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Sheryl Kraft

Sheryl Kraft, a freelance writer and breast cancer survivor, was born in Long Beach, New York. She currently lives in Connecticut with her husband Alan and dog Chloe, where her nest is empty of her two sons Jonathan. Sheryl writes articles and essays on breast cancer and contributes to a variety of publications and websites where she writes on general health and wellness issues. She earned her MFA in writing from Sarah Lawrence College in 2005.

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Mature Woman Running Outdoors in the city.

Keeping Your Bones Strong at Midlife

The risk of fractures and osteoporosis increases with age, but there are things you can do to lower your risk of midlife fractures and the onset of osteoporosis.

Your Health

This article has been archived. We will no longer be updating it. For our most up-to-date information, please visit our bone health information here.

As women (and men) in midlife, we all should be concerned about our bone health.

comparison of bone with and without osteoporosis

Bones are one of those things that you don't really think about, until you either break one (guilty—I didn't really think about it until I slipped on a wet bathroom floor and broke my wrist a few years ago); learn that one of your friends has osteopenia or osteoporosis; or you get the results of a bone density test (and it's less than stellar).

The three greatest influences on bone mass? Age, gender and genetics. Unfortunately, these are not under our control.

But, there are things we can personally control that can change the course—and timing—of midlife fractures and the onset of osteoporosis:

Physical Activity, Calcium and Vitamin D

Many of us exercise and take vitamin D but might be more hesitant about taking calcium supplements. That may be, in part, because a few years back it was reported that calcium can increase the risk of heart disease and heart attack.

But, as reported in the Harvard Health Letter:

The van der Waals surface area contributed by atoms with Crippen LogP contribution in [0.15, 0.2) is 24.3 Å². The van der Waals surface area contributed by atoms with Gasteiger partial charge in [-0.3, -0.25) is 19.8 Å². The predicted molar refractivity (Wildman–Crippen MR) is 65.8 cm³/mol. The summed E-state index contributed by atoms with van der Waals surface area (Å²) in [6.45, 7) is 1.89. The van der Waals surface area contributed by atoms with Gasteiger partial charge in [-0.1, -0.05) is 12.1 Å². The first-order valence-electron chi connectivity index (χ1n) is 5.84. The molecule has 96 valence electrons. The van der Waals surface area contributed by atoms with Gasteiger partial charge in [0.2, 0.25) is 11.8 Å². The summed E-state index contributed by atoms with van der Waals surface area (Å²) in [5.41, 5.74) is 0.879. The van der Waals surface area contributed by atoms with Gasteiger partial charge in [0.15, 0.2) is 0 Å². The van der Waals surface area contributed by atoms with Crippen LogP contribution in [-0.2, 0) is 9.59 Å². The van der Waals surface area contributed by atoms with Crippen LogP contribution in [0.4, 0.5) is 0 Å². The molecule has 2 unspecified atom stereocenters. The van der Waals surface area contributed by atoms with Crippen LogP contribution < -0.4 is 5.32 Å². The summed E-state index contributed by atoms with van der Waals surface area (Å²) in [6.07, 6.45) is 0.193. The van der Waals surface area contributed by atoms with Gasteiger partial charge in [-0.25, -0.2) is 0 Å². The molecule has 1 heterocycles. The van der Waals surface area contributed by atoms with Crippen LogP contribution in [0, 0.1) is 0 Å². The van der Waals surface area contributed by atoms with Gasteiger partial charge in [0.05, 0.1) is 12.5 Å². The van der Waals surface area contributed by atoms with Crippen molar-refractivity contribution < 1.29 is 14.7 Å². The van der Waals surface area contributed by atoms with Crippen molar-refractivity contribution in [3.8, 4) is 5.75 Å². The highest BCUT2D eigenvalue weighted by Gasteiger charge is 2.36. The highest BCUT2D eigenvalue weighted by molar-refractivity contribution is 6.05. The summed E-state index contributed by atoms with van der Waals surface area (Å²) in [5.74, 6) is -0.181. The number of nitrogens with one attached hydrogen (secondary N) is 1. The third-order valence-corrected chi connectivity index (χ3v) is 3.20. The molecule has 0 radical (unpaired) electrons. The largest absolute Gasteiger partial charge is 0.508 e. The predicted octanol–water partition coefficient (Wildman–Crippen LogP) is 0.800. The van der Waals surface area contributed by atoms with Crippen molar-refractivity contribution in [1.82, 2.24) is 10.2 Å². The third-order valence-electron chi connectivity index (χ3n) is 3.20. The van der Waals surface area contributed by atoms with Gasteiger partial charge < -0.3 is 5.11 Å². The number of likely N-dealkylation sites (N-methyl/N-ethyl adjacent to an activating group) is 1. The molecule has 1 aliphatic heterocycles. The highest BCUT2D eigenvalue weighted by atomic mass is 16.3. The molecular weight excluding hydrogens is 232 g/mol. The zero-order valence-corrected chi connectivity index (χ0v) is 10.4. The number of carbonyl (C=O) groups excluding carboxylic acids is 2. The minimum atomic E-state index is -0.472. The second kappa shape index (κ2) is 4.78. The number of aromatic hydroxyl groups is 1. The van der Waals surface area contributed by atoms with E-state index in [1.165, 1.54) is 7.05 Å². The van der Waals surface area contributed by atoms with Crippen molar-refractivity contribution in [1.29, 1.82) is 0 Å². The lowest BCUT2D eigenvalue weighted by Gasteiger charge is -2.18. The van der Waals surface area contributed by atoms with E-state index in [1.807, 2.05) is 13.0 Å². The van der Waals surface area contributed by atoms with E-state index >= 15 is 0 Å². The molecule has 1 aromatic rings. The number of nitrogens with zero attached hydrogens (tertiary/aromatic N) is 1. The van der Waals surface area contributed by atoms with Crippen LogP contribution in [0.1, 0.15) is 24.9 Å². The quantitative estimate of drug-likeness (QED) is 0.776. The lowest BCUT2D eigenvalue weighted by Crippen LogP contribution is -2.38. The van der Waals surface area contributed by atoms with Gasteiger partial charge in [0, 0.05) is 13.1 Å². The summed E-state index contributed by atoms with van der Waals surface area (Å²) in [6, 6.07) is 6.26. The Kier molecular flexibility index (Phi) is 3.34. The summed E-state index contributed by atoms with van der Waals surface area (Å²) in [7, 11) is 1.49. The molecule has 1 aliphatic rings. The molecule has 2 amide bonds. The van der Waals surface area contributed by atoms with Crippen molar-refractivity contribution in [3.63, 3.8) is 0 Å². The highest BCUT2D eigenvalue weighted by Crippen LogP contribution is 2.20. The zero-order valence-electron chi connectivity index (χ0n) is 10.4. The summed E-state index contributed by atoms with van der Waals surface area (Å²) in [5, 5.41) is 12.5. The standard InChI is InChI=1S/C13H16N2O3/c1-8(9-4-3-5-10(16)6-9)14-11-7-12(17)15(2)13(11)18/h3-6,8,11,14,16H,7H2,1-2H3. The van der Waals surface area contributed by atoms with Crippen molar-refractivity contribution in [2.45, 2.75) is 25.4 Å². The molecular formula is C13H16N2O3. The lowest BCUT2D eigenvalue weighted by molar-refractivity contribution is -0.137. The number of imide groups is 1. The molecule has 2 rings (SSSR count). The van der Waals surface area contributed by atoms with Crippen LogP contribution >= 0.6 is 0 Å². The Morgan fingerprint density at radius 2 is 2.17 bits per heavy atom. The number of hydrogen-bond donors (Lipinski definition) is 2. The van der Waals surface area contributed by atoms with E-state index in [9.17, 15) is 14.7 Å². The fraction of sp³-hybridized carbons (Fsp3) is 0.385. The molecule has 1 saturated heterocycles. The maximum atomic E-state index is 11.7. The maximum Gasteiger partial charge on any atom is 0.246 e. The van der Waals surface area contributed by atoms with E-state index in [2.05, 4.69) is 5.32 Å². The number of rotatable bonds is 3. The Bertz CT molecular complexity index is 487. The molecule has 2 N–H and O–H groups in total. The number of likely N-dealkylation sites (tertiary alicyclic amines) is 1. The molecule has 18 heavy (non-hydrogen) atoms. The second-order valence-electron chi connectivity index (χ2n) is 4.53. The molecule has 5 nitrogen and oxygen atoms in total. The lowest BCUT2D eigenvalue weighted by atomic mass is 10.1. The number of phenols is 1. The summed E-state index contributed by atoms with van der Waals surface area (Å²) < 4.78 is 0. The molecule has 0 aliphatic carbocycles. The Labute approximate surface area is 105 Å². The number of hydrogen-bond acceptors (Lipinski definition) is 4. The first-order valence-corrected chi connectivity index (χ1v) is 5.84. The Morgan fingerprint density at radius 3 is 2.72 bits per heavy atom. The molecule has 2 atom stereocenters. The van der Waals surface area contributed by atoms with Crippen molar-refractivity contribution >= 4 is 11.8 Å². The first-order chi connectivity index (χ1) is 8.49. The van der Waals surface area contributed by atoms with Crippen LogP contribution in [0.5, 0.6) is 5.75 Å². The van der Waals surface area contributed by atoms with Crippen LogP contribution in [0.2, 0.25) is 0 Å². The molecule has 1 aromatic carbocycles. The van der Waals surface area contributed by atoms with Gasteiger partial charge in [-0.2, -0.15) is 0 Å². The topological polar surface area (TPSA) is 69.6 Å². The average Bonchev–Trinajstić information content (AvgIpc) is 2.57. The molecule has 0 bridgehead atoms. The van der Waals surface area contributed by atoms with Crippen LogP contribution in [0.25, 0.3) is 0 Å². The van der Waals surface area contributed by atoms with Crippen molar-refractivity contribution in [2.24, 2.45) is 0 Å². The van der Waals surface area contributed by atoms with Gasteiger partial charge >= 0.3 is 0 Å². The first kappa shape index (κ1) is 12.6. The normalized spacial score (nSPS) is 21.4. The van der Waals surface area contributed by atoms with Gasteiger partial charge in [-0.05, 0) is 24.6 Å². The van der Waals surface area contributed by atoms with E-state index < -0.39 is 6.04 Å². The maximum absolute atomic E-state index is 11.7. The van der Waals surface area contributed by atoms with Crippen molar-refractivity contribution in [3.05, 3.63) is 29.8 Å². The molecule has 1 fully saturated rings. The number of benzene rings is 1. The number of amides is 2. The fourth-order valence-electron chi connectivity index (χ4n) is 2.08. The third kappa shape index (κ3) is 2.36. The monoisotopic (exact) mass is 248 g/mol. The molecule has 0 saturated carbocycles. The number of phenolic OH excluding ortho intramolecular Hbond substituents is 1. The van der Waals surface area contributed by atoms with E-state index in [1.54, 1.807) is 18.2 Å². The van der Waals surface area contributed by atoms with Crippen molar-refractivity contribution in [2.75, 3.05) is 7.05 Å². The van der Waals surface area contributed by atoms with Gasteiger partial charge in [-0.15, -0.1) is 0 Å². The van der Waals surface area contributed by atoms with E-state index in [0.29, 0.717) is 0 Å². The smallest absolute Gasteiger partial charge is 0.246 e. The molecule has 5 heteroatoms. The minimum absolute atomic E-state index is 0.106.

"There is no clear association between calcium supplements and the risk of heart attack or stroke," says Dr. JoAnn Manson, professor of medicine at Harvard Medical School and chief of preventive medicine at Brigham and Women's Hospital.

What it comes down to is this: You need calcium, but diet is the best way to get it. If your diet falls short, then you should consider adding supplements. But before you do, figure out how much calcium you're getting from food and how much you need to bring the amount where it should be.

According to the Harvard Women's Health Watch Report, women 50 and younger should get 1,000 milligrams a day; if you're over 50, the number is slightly higher, 1,200 milligrams.

We all know that milk is an excellent source of calcium; but what if you're not a fan? There are lots of calcium-rich foods. Here are a few examples:

  • Collard greens
  • Broccoli rabe
  • Soy beans
  • Broccoli
  • Sardines
  • Salmon (with bones)
  • Part-skim ricotta cheese
  • Plain, low-fat yogurt
  • Cottage cheese and other cheeses
  • Fortified foods like tofu, English muffins, almond, rice or soy milk and frozen waffles

For more calcium-rich foods, click here.

Don't forget about vitamin D, which is needed to help your body absorb calcium. Most adults need about 600 international units, or 15 micrograms, each day. Some foods—like egg yolks and canned salmon with bones—contain it naturally, but it is very hard to come by this way.

Your options? Expose your skin to the sun for a brief time. Your body can produce 10,000 to 25,000 IU of vitamin D in just under the time it takes your skin to burn, according to the Vitamin D Council. (The time varies depending on the time of day, where you live and your skin color.)

As for exercise, two types will help build and maintain your bone density: weight-bearing and muscle-strengthening.

Get your high-impact weight-bearing exercise through things like dancing, high-impact aerobics, hiking, jogging or running, jumping rope, climbing stairs and playing tennis.

Low-impact weight-bearing exercises are a fine alternative if you cannot do high-impact exercises. These include things like the elliptical machine, low-impact aerobics, stair-step machines and fast walking on a treadmill or outdoors.

Strengthen your muscles with things like weight lifting, weight machines, elastic exercise bands, lifting your own body weight and functional movements (like standing still and rising up on your toes).

Read More:
Starting an Exercise Routine
Find the Gym That Fits Your Needs
Low-Impact Workouts That Are Actually Fun
Benefits of Strength Training as You Age

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